Why it’s nice to be proven right: Today’s short story.

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Thought I’d share this New York Times blog this morning from a reporter, Marci Alboher. She’s a reporter for the times, and also writes a blog called “Shifting Careers.” In this particular edition, she talks about how people can create their personal brand.

I bring this up because, as a non-traditional PR person, I tend to get questioned a lot on my methods – “You sure that’s the right way to do things?” Or, “oh, please, that’ll never work.” Or my personal favorite, “It’s been three weeks and you haven’t sent out one damn press release!”

Sometimes, though, it’s nice to be proven right.

The New York Times blog can be found here, and I’ve enclosed the paragraph of note below. (Emphasis mine.)

Today, it’s easier than ever to convey your personal brand to the people you want to know it. Consider what Peter Shankman is doing. In an era when public relations people have been getting a lot of flack from journalists, Mr. Shankman has found a way to get me (and probably other journalists) interested in what he has to say. He started a Facebook page called, “If I Can Help a Reporter Out, I Will,” that showcases his brand of being a terrific people finder. I’ve never met Mr. Shankman, but I know that he’s a publicist who knows a lot of people and that he has helped me find sources for stories. I’m sure that some of those sources are his clients, which is fine with me. What’s unique about Mr. Shankman, from a journalist’s perspective, is that while I’ve known him for some time, he has never once pitched me a particular client or sent me a news release. Instead, he gets in touch to ask what I’m working on and whether he can help. That behavior makes him someone whose e-mails I don’t hesitate to open. I know he’s not going to waste my time trying to sell me something I’m not buying. I can’t really think of a better brand impression for a public relations professional to communicate.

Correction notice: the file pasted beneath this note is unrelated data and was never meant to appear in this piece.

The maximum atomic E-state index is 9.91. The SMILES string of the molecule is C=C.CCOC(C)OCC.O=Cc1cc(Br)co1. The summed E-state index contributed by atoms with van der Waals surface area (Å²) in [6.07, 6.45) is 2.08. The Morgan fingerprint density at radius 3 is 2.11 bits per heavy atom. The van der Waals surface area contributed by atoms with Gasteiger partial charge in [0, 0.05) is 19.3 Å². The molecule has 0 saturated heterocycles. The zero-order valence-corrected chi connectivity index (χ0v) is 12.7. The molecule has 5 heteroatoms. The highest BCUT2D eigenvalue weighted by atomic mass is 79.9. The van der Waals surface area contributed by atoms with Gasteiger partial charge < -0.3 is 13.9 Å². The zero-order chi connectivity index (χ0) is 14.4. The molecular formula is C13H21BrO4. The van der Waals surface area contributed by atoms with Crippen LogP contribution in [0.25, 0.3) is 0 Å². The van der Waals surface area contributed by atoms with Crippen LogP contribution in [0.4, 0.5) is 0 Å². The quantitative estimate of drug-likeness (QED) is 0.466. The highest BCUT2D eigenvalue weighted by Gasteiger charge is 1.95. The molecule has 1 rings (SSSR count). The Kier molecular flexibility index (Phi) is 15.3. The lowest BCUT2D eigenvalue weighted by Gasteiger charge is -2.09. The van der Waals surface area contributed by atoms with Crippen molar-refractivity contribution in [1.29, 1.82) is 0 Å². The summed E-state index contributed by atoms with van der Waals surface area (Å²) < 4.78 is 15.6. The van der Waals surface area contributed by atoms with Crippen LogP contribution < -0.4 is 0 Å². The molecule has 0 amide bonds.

Shankman fades back… Swoosh!

And that’s the game.

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